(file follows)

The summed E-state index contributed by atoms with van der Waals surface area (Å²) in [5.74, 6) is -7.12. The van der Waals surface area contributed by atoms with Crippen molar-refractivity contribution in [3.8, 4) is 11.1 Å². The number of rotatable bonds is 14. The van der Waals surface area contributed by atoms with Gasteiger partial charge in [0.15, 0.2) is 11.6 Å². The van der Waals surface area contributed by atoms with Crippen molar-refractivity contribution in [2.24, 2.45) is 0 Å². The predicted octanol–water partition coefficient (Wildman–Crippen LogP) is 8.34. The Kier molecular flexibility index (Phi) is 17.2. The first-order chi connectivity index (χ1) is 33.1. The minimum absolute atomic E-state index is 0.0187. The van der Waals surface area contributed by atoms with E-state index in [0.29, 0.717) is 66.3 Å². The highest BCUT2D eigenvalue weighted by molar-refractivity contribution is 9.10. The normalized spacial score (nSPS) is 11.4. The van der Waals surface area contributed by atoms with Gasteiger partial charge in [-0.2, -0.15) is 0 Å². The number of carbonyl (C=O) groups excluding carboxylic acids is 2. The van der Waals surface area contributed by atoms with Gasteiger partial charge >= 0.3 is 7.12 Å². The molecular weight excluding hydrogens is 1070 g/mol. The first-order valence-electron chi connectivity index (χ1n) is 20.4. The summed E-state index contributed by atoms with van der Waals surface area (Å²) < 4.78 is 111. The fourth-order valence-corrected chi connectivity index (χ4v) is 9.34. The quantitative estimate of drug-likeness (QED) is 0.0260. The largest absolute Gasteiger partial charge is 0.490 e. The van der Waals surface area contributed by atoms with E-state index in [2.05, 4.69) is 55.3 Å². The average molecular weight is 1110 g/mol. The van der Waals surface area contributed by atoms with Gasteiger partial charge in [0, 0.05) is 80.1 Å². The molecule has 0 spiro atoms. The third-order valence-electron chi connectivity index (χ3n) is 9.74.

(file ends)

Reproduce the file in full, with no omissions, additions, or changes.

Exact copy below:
The summed E-state index contributed by atoms with van der Waals surface area (Å²) in [5.74, 6) is -7.12. The van der Waals surface area contributed by atoms with Crippen molar-refractivity contribution in [3.8, 4) is 11.1 Å². The number of rotatable bonds is 14. The van der Waals surface area contributed by atoms with Gasteiger partial charge in [0.15, 0.2) is 11.6 Å². The van der Waals surface area contributed by atoms with Crippen molar-refractivity contribution in [2.24, 2.45) is 0 Å². The predicted octanol–water partition coefficient (Wildman–Crippen LogP) is 8.34. The Kier molecular flexibility index (Phi) is 17.2. The first-order chi connectivity index (χ1) is 33.1. The minimum absolute atomic E-state index is 0.0187. The van der Waals surface area contributed by atoms with E-state index in [0.29, 0.717) is 66.3 Å². The highest BCUT2D eigenvalue weighted by molar-refractivity contribution is 9.10. The normalized spacial score (nSPS) is 11.4. The van der Waals surface area contributed by atoms with Gasteiger partial charge in [-0.2, -0.15) is 0 Å². The number of carbonyl (C=O) groups excluding carboxylic acids is 2. The van der Waals surface area contributed by atoms with Gasteiger partial charge >= 0.3 is 7.12 Å². The molecular weight excluding hydrogens is 1070 g/mol. The first-order valence-electron chi connectivity index (χ1n) is 20.4. The summed E-state index contributed by atoms with van der Waals surface area (Å²) < 4.78 is 111. The fourth-order valence-corrected chi connectivity index (χ4v) is 9.34. The quantitative estimate of drug-likeness (QED) is 0.0260. The largest absolute Gasteiger partial charge is 0.490 e. The van der Waals surface area contributed by atoms with E-state index in [2.05, 4.69) is 55.3 Å². The average molecular weight is 1110 g/mol. The van der Waals surface area contributed by atoms with Gasteiger partial charge in [0, 0.05) is 80.1 Å². The molecule has 0 spiro atoms. The third-order valence-electron chi connectivity index (χ3n) is 9.74.